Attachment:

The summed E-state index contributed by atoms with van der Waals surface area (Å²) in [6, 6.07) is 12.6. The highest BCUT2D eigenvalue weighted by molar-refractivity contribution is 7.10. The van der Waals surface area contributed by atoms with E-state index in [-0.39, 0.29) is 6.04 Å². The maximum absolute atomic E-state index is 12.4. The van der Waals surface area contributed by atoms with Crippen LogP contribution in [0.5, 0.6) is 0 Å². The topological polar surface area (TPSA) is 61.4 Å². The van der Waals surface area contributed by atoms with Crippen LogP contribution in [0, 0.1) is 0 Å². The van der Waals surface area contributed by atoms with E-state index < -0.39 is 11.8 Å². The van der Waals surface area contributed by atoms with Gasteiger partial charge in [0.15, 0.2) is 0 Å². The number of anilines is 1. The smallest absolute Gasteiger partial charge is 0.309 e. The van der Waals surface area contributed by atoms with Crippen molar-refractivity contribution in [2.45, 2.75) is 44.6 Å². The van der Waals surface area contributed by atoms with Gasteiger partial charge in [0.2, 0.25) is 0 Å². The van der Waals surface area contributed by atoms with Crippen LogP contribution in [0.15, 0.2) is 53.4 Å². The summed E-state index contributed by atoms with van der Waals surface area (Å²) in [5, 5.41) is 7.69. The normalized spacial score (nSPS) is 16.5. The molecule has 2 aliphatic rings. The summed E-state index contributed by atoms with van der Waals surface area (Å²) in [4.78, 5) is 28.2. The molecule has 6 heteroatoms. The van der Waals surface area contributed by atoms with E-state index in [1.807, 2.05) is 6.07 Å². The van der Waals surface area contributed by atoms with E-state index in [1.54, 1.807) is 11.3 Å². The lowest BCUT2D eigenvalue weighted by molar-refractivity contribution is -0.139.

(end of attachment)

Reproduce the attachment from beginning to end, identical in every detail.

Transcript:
The summed E-state index contributed by atoms with van der Waals surface area (Å²) in [6, 6.07) is 12.6. The highest BCUT2D eigenvalue weighted by molar-refractivity contribution is 7.10. The van der Waals surface area contributed by atoms with E-state index in [-0.39, 0.29) is 6.04 Å². The maximum absolute atomic E-state index is 12.4. The van der Waals surface area contributed by atoms with Crippen LogP contribution in [0.5, 0.6) is 0 Å². The topological polar surface area (TPSA) is 61.4 Å². The van der Waals surface area contributed by atoms with Crippen LogP contribution in [0, 0.1) is 0 Å². The van der Waals surface area contributed by atoms with E-state index < -0.39 is 11.8 Å². The van der Waals surface area contributed by atoms with Gasteiger partial charge in [0.15, 0.2) is 0 Å². The number of anilines is 1. The smallest absolute Gasteiger partial charge is 0.309 e. The van der Waals surface area contributed by atoms with Crippen molar-refractivity contribution in [2.45, 2.75) is 44.6 Å². The van der Waals surface area contributed by atoms with Gasteiger partial charge in [0.2, 0.25) is 0 Å². The van der Waals surface area contributed by atoms with Crippen LogP contribution in [0.15, 0.2) is 53.4 Å². The summed E-state index contributed by atoms with van der Waals surface area (Å²) in [5, 5.41) is 7.69. The normalized spacial score (nSPS) is 16.5. The molecule has 2 aliphatic rings. The summed E-state index contributed by atoms with van der Waals surface area (Å²) in [4.78, 5) is 28.2. The molecule has 6 heteroatoms. The van der Waals surface area contributed by atoms with E-state index in [1.807, 2.05) is 6.07 Å². The van der Waals surface area contributed by atoms with E-state index in [1.54, 1.807) is 11.3 Å². The lowest BCUT2D eigenvalue weighted by molar-refractivity contribution is -0.139.